The Nov 8, 2008 Splendid Table podcast featuring Shirley Corriher has a wonderful summation of how leavening works in baking.
Chemical leavening in baking (baking soda and baking powder) don’t make the bubbles in your batter: they make them bigger. (Says Corriher. Having played with vinegar and baking soda I disagree… ideas?)
So where do those bubbles come from then? In the baking example mentioned in the podcast- a cookie recipe- the bubbles come from the creaming step. This is when the butter and sugar are combined till light and fluffy. Shirley Corriher recommends that the creaming step take 7 minutes in an upright mixer, longer if using a hand held mixer. (So what about pancake batter? It doesn’t have a creaming step.)
Baking powder contains soda in it and the right amount of acids to utilize all of that soda. With baking soda you have to have something acidic in your batter to react with it, and its an instant action- vs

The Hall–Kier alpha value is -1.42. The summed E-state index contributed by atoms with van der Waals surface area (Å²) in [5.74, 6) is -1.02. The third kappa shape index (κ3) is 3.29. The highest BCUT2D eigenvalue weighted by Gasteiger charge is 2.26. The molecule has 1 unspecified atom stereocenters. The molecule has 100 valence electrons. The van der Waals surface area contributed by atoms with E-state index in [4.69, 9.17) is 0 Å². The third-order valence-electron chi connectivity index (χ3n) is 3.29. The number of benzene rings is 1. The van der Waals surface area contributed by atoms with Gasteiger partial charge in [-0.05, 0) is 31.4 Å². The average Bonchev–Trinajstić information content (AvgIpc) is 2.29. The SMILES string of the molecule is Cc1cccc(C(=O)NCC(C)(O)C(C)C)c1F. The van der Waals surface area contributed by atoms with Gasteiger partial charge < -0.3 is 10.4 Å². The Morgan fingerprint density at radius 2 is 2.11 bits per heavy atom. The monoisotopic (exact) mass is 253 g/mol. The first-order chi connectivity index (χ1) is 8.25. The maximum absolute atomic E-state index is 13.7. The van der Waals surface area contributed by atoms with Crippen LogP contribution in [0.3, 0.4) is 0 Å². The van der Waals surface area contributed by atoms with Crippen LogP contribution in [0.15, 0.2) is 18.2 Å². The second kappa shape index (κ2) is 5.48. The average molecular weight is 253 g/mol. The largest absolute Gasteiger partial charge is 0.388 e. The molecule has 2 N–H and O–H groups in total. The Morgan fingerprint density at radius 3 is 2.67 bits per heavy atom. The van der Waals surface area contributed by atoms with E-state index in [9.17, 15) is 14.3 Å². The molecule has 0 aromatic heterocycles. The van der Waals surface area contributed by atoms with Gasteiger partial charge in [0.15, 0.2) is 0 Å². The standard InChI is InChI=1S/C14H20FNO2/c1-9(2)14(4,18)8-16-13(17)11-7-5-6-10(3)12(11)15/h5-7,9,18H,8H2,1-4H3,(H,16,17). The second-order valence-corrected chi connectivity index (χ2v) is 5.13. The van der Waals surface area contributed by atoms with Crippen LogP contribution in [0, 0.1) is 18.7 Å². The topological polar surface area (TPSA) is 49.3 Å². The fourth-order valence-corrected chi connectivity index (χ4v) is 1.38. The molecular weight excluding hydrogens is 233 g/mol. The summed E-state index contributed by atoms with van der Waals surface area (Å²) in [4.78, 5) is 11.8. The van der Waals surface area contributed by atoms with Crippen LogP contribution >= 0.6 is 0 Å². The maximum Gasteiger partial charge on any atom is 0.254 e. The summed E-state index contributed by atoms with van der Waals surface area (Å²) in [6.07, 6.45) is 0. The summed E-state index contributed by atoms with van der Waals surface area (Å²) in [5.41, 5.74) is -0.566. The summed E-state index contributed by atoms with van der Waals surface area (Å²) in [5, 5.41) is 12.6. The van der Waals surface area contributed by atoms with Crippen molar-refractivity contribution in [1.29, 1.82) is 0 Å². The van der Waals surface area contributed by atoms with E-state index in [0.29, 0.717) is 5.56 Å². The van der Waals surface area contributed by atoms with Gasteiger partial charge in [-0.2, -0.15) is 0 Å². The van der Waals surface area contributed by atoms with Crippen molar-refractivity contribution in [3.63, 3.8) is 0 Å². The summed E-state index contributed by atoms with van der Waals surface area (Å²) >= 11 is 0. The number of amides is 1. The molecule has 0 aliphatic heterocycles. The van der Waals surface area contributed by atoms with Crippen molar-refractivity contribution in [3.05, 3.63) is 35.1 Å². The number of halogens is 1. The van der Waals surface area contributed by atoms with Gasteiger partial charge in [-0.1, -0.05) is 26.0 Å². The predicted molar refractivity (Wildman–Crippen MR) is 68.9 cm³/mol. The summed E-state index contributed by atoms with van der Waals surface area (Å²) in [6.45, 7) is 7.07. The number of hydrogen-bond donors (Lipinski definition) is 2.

the baking powder which is double or triple action. So we usually see baking soda in buttermilk recipes as buttermilk is acidic.
- 1 tsp of baking powder per cup of flour- 1 1/4 tsp maximum
- 1/4 tsp of baking soda per cup of flour
Is too much baking soda or baking powder bad? Theoretically yes.
Too much leavening will over-inflate your bubbles, causing them to break and not lend as much structural support to your batter.
-guess who’ll be readjusting all of her blog’s baking recipes now.
Summarized on the Nov 8, 2008 Splendid Table podcast featuring Shirley Corriher.